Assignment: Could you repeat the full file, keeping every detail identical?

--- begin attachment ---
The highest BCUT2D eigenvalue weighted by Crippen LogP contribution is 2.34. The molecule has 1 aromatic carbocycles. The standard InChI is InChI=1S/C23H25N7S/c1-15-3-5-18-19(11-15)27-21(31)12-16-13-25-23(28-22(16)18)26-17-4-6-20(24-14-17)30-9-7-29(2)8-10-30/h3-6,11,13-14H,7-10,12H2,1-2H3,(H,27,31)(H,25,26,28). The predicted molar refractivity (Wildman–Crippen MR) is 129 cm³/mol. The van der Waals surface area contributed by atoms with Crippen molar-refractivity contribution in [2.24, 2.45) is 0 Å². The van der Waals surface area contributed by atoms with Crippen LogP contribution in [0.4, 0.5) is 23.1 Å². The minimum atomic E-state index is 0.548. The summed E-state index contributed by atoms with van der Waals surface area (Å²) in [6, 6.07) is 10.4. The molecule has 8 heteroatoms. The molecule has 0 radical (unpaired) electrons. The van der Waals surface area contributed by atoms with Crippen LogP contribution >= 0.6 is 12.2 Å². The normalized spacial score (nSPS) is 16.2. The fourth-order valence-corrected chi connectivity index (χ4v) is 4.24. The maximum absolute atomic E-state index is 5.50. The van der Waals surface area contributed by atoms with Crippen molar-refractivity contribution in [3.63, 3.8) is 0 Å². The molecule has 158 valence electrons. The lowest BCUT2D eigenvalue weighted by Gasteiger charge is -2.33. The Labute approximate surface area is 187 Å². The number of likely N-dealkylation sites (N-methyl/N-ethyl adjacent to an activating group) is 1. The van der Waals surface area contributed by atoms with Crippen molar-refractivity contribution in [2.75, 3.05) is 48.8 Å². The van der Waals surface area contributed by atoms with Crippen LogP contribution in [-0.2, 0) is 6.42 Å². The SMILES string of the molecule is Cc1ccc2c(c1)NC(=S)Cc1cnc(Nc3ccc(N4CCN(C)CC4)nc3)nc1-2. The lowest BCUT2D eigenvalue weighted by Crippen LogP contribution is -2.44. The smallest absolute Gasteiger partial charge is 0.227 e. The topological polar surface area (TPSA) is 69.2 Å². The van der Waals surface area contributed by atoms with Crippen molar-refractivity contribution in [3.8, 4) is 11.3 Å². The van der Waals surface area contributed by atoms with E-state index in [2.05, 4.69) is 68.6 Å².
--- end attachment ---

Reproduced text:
The highest BCUT2D eigenvalue weighted by Crippen LogP contribution is 2.34. The molecule has 1 aromatic carbocycles. The standard InChI is InChI=1S/C23H25N7S/c1-15-3-5-18-19(11-15)27-21(31)12-16-13-25-23(28-22(16)18)26-17-4-6-20(24-14-17)30-9-7-29(2)8-10-30/h3-6,11,13-14H,7-10,12H2,1-2H3,(H,27,31)(H,25,26,28). The predicted molar refractivity (Wildman–Crippen MR) is 129 cm³/mol. The van der Waals surface area contributed by atoms with Crippen molar-refractivity contribution in [2.24, 2.45) is 0 Å². The van der Waals surface area contributed by atoms with Crippen LogP contribution in [0.4, 0.5) is 23.1 Å². The minimum atomic E-state index is 0.548. The summed E-state index contributed by atoms with van der Waals surface area (Å²) in [6, 6.07) is 10.4. The molecule has 8 heteroatoms. The molecule has 0 radical (unpaired) electrons. The van der Waals surface area contributed by atoms with Crippen LogP contribution >= 0.6 is 12.2 Å². The normalized spacial score (nSPS) is 16.2. The fourth-order valence-corrected chi connectivity index (χ4v) is 4.24. The maximum absolute atomic E-state index is 5.50. The van der Waals surface area contributed by atoms with Crippen molar-refractivity contribution in [3.63, 3.8) is 0 Å². The molecule has 158 valence electrons. The lowest BCUT2D eigenvalue weighted by Gasteiger charge is -2.33. The Labute approximate surface area is 187 Å². The number of likely N-dealkylation sites (N-methyl/N-ethyl adjacent to an activating group) is 1. The van der Waals surface area contributed by atoms with Crippen molar-refractivity contribution in [2.75, 3.05) is 48.8 Å². The van der Waals surface area contributed by atoms with Crippen LogP contribution in [-0.2, 0) is 6.42 Å². The SMILES string of the molecule is Cc1ccc2c(c1)NC(=S)Cc1cnc(Nc3ccc(N4CCN(C)CC4)nc3)nc1-2. The lowest BCUT2D eigenvalue weighted by Crippen LogP contribution is -2.44. The smallest absolute Gasteiger partial charge is 0.227 e. The topological polar surface area (TPSA) is 69.2 Å². The van der Waals surface area contributed by atoms with Crippen molar-refractivity contribution in [3.8, 4) is 11.3 Å². The van der Waals surface area contributed by atoms with E-state index in [2.05, 4.69) is 68.6 Å².